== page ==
Yes the film advance lacks a frame counter, the viewfinder is a little loose and the rewind knob a little less than ideal, but the trade off is a camera that is a lot less likely to brick. I can also get spare parts if I need them – In fact, if I was sufficiently capable, I could print spare parts myself. In real terms, this means this camera – a camera designed by a 19 year old in his spare time – actually offers real advantages over and above a Hasselblad.
Of course, if you get Oscar to make you a complete Panomicron Oxygen, it’s not exactly cheap – though still less than half what an Xpan would cost you these days! If you get the parts printed, source a lens, helicoid, lens mount, shutter and viewfinder optics yourself you could probably save a little bit of cash compared to what Oscar charges, though probably not that much if you went for the high quality material Oscar uses. Either way though, he has made the drawings for the Panomicron Oxygen available, so if your into making this sort of thing yourself, you can!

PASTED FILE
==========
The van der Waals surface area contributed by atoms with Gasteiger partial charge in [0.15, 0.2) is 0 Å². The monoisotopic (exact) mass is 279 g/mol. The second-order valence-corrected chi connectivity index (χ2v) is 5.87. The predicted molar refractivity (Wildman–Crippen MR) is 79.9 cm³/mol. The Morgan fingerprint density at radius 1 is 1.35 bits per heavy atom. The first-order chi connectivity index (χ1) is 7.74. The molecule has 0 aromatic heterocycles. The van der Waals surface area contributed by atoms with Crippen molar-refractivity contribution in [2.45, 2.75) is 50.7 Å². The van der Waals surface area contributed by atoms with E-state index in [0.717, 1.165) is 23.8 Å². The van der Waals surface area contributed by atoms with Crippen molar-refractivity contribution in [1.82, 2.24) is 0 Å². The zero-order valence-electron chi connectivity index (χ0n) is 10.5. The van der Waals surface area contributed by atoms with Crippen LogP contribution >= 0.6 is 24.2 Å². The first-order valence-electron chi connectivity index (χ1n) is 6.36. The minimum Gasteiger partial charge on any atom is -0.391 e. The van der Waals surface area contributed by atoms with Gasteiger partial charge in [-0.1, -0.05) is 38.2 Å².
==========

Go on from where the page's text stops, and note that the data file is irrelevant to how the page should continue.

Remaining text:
For me, there was no choice – I am sure I could have found someone else to make one for me from Oscar’s files, but I’m much happier supporting him and his ideas directly. I’m pretty certain this guy has a long and fruitful career in product design ahead of him – if a bit of my cash in his pocket helps speed up the process, then I’m very much on board. Here’s hoping he continues to focus his attention on making new film cameras!
You can find Oscar’s website here
You can download the parts for the Panomicron Oxygen here
It’s definitely worth following the Panomicron Instagram here
If you didn’t see it, the post about his latest contraption, the “Holmium” over on JCH is very much worth a look too